Artist Daan Roosegaarde’s latest art work uses some fancy lighting to show what the water level in The Netherlands would look like, if they didn’t have all the waterworks they’re known for.
Spoiler alert: They’d pretty much all be underwater.
About the project
From the 11th till the 13th of May everyone can experience the latest art work by artist and innovator Daan Roosegaarde at the Museumplein in Amsterdam. This inner city square, of almost 8 acres, will be virtually placed underwater during these days. Waterlicht lets the visitor experience the almost forgotten power and vulnerability of water.
This inspired Daan Roosegaarde: “Waterlicht shows how the Netherlands look like without waterworks, a virtual flood. Innovation is seen throughout our landscape, pushed by the waterworks and our history, but yet we’ve almost seem to forgotten this.”
The artwork consists of wavy lines of light, made with the latest LED technology, software and lenses. “Water awareness is crucial, without all our waterworks, the Rijksmuseum for instance could be under water. That is why we support this initiative,” says Gerhard van den Top of the local waterboard.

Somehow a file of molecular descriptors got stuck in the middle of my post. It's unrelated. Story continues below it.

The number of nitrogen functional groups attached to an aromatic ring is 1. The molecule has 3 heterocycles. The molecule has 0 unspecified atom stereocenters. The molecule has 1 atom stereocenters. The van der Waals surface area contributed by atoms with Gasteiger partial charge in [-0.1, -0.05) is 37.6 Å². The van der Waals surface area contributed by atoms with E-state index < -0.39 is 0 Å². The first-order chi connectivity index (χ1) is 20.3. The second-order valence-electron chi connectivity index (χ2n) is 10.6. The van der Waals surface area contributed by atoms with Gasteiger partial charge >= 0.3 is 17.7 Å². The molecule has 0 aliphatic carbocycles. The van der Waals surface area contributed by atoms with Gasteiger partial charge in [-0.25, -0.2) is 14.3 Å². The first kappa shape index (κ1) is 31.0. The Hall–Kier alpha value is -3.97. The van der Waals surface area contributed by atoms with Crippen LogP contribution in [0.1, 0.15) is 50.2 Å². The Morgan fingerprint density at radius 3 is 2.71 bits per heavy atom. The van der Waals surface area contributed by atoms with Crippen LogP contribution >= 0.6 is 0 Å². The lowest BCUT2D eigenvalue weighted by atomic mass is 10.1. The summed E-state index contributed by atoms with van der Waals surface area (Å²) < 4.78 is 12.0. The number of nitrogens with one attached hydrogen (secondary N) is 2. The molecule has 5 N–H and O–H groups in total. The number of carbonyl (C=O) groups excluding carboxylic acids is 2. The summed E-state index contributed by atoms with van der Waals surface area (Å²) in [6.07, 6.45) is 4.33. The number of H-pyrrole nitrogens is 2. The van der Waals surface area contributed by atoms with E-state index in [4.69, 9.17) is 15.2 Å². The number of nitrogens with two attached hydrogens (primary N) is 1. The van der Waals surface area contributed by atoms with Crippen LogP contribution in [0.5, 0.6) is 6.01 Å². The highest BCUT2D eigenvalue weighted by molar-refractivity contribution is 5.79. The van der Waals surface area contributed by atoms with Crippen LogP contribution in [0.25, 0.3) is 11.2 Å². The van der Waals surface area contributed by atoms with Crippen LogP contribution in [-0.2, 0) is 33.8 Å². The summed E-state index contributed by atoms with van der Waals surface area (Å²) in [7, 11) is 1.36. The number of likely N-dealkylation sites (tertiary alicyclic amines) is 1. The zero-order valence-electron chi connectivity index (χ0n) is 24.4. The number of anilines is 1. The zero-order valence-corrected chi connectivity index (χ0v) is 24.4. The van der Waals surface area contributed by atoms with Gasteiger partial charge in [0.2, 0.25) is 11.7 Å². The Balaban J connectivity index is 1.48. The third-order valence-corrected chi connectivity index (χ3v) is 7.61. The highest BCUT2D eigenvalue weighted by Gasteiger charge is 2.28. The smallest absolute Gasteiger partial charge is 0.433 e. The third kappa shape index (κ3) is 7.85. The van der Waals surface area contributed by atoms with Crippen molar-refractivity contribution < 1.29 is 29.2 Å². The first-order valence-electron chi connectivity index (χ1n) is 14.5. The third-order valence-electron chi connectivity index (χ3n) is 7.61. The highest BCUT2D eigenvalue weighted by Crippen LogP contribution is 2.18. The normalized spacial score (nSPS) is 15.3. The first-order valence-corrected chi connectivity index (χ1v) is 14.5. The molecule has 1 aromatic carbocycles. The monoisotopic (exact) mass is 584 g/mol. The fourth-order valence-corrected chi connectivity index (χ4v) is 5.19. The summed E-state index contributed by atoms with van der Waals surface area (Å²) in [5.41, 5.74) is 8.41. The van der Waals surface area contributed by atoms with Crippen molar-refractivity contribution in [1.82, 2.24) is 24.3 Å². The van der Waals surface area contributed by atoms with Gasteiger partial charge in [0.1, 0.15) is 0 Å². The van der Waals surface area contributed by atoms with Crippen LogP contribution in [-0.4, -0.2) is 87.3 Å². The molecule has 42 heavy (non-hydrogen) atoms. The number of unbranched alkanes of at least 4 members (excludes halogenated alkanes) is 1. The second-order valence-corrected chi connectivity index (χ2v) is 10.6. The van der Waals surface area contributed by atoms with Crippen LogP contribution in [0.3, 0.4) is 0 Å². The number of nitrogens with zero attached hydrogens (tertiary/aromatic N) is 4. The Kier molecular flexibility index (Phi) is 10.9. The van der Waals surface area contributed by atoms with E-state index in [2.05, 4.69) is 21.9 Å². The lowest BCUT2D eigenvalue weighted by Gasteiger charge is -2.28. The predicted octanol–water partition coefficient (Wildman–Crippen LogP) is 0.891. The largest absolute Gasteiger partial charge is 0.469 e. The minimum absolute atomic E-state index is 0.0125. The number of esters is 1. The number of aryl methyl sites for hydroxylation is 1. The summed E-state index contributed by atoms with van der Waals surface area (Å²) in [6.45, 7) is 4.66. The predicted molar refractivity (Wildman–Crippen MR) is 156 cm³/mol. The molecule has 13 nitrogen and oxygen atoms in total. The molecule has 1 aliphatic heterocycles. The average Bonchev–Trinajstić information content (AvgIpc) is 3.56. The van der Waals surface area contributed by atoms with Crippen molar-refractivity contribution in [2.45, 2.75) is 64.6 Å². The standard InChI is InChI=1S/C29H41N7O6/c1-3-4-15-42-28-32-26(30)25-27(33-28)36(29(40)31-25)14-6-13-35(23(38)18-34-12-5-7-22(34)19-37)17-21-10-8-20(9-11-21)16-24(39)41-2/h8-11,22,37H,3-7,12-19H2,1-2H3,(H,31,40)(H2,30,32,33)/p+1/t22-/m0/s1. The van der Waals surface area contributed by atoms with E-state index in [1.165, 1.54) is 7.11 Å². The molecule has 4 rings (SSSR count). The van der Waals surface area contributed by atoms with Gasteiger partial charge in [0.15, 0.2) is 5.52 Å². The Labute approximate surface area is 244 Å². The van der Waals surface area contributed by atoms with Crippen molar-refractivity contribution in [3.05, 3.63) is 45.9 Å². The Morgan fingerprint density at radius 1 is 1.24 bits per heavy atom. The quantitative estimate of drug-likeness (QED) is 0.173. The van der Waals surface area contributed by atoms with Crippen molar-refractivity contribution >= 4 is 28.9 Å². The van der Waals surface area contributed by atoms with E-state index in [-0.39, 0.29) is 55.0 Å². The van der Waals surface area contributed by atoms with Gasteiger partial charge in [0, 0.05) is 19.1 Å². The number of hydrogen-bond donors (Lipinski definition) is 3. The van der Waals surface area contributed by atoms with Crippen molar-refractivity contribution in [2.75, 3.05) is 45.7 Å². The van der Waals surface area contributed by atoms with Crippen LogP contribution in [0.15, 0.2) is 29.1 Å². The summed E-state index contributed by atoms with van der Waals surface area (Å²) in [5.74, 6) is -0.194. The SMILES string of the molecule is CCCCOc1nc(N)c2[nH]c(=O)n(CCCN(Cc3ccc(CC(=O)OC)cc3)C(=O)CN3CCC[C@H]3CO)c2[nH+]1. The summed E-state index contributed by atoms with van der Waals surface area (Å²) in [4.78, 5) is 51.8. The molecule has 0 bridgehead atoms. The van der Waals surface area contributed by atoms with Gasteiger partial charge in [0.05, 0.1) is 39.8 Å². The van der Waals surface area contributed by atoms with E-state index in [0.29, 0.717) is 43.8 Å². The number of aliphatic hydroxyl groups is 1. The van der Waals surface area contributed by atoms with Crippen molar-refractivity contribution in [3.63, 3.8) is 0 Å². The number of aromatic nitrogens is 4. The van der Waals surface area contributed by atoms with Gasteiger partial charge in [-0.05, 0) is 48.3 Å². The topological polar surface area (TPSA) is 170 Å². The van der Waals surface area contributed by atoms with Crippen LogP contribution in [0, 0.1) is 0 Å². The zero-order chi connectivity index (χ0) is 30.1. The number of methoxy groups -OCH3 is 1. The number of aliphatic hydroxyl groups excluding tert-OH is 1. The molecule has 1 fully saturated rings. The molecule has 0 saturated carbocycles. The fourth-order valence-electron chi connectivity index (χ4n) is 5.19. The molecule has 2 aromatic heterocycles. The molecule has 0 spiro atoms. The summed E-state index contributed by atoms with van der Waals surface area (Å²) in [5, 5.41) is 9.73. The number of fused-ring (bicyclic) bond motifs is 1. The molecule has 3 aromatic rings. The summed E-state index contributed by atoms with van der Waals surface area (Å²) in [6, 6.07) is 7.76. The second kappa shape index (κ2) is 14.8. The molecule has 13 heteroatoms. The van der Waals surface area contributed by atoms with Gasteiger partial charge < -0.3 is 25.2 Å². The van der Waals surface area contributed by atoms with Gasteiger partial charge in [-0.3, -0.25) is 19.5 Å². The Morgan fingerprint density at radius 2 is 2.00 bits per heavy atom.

The recent acquisition by the Rijksmuseum of the 17th century painting by Jan Asselijn of the Amsterdam flood in 1651 was the actual reason for the temporary Waterlicht exhibition. Both works reflect on the water history of the Netherlands and the interaction between man, nature and technology. This created a great connection.
Wim Pijbes general director of the Rijksmuseum explains: “The painting explains clearly the dutch situation: we have always lived under the sea-level”. Nick Jue, CEO of ING Netherlands: “With this special exhibition open for a wide audience, we combine the old painting with the modern ‘Waterlicht’. The exhibition is supported by ING, partner of the Rijksmuseum.